Fias Co Farm:
Recipes

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Simple Goat Milk Soap


Recipes

 

  • 3 pints of ice cold goat milk
  • 1 12 oz. can of Red Devil Lye
  • 5 1/2 pounds of lard
  • 2 oz. glycerin
  • 2 T borax
  • 1/3 Cup Honey

 

Be very careful when handling lye! Wear rubber gloves.

You can find the lye in the drain cleaner section of your grocery store, make sure it say 100% lye. Before you buy the lye, shake the can and listen to it to make sure it's free flowing and has no lumps in it (you do not want lumpy lye).

 

Glycerin (liquid) can be found at your drug store. It gives the soap more moisturizing qualities.

 

Borax can de found in the laundry detergent section of the grocery store. This boots cleaning ability, soften the water and helps with sudsing.

 

Lye heats the milk up very hot; the sugar in the milk will "caramelize" and this soap will be tan in color.

 

Soap made with 100% lard will not lather a whole lot, but make a good cleaning, very gentle, moisturizing soap. Lathering and cleaning ability have nothing to do with one another.

 

Use a stainless steel or unchipped enamel pot for your soapmaking. Slowly (very slowly) pour the lye into the ice cold milk (the milk could even have small bits of frozen milk floating in it), stirring constantly with a wooden spoon. The milk will heat up very quickly due to the addition of the lye. If you add the lye too fast, the milk may scorch and curdle. The milk will turn an orange color and curdle a little bit, don't worry. Add the honey. Let the mixture cool down to 85*.

While the lye/milk is cooling, warm the lard to 90*. Slowly pour the lard into the lye/milk, stirring constantly. Add the glycerin, borax.

The best thing to stir soap with is an electric handheld "stick blender". You really need to stir the heck out of the soap mixture it to get it to "trace". The "wimpier" and/or slower your stirring is, the longer it will take to trace. You cannot just let it be, or go away and let it sit; if you do not stir constantly, the soap will never "trace".

Add the glycerin and borax.

Keep stirring until the mixture starts to thicken like thin pudding nice "traces". The mixture "traces" when a small amount of the solution drizzled across the top of the main solution's surface leaves a faint pattern before sinking back into the mass. A trace should be reached within 10 to 20 minutes of hand stirring, or 5 to 10 minutes of stirring with a "stick blender".

Add any essential oils you wish to add to sence the soap at this point. Stir it in well.

Pour the mixture into your molds. I use the box my keyboard came in lined with a plastic kitchen garbage bag. Cover the mold and then cover it with a blanket. Leave it undisturbed overnight.

The next day you can cut the soap into bars using fishing line. Stack the bars on a cookie sheet lined with a large paper bag. It is not ready to use yet; the mixture needs to "saponify" and cure.

Let the soap cure for at least 6 weeks before use.

 

Be aware, you cannot make bar soap at home without lye (sodium hydroxide). Do not worry, correctly made and cured homemade soap is milder than anything you can buy. The fats and lye go through a chemical reaction, or "saponify" and become soap; the end product no longer contains any lye.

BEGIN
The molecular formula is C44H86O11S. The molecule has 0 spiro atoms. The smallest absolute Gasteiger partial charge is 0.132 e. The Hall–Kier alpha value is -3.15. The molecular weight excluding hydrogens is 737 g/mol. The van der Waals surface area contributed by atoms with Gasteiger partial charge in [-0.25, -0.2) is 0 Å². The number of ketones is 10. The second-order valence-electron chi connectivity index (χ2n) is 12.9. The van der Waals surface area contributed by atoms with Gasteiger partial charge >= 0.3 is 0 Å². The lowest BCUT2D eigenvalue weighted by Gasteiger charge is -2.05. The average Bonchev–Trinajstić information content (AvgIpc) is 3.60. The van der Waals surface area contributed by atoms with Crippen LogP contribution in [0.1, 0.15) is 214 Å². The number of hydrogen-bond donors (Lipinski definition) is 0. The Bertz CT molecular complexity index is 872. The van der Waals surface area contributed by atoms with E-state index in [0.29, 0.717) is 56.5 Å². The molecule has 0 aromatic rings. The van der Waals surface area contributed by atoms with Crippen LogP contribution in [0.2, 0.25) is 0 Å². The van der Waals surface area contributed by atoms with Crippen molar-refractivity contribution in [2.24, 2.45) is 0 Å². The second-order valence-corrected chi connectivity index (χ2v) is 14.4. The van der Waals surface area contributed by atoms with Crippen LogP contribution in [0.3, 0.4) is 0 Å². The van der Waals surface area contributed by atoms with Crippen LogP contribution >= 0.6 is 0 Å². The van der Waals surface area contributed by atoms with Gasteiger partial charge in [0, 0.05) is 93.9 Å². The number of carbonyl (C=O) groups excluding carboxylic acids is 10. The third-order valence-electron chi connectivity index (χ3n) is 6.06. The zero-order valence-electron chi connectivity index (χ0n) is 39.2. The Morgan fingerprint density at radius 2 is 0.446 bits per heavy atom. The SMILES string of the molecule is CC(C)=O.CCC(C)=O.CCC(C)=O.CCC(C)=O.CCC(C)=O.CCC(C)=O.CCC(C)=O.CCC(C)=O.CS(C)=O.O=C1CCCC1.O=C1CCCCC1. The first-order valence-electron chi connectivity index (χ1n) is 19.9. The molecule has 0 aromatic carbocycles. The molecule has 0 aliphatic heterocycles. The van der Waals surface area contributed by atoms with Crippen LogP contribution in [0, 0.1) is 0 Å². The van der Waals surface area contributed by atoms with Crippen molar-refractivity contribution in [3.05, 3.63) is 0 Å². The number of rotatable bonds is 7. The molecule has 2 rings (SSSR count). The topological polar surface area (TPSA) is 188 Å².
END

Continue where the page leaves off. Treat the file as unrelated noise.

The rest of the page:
The recipe above is a very simple goat milk soap recipe, and it is the only recipe I have any experience with. People often write me and ask about using different kinds of fats and oils. Yes, you can use other fats and oil, but each fat/oil has it's own particular temperature it needs to be heated to.

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Disclaimer

The information on this web site is provided as an examples of how we do things here at Fias Co Farm. It is supplied for general reference and educational purposes only. This information does not represent the management practices or thinking of other goat breeders and/or the veterinary community. We are not veterinarians or doctors, and the information on this site is not intended to replace professional veterinary and/or medical advice. You should not use this information to diagnose or treat any health problems or illnesses without consulting your vet and/or doctor. We present the information and products on this site without guarantees, and we disclaim all liability in connection with the use of this information and/or products. The extra-label use of any medicine in a food producing animal is illegal without a prescription from a veterinarian.

The statements presented on this site regarding the use of herbs, herbal supplements and formulas have not been evaluated by the Food and Drug Administration. The use of herbs for the prevention or cure of disease has not been approved by the FDA or USDA. We therefore make no claims to this effect. We do not claim to diagnose or cure any disease. The products referred to and/or offered on this web site are not intended to diagnose, treat, cure or prevent any disease. The information provided here is for educational purposes only. This does not constitute medical or professional advice. The information provided about herbs and the products on this site is not intended to promote any direct or implied health claims. Any person making the decision to act upon this information is responsible for investigating and understanding the effects of their own actions.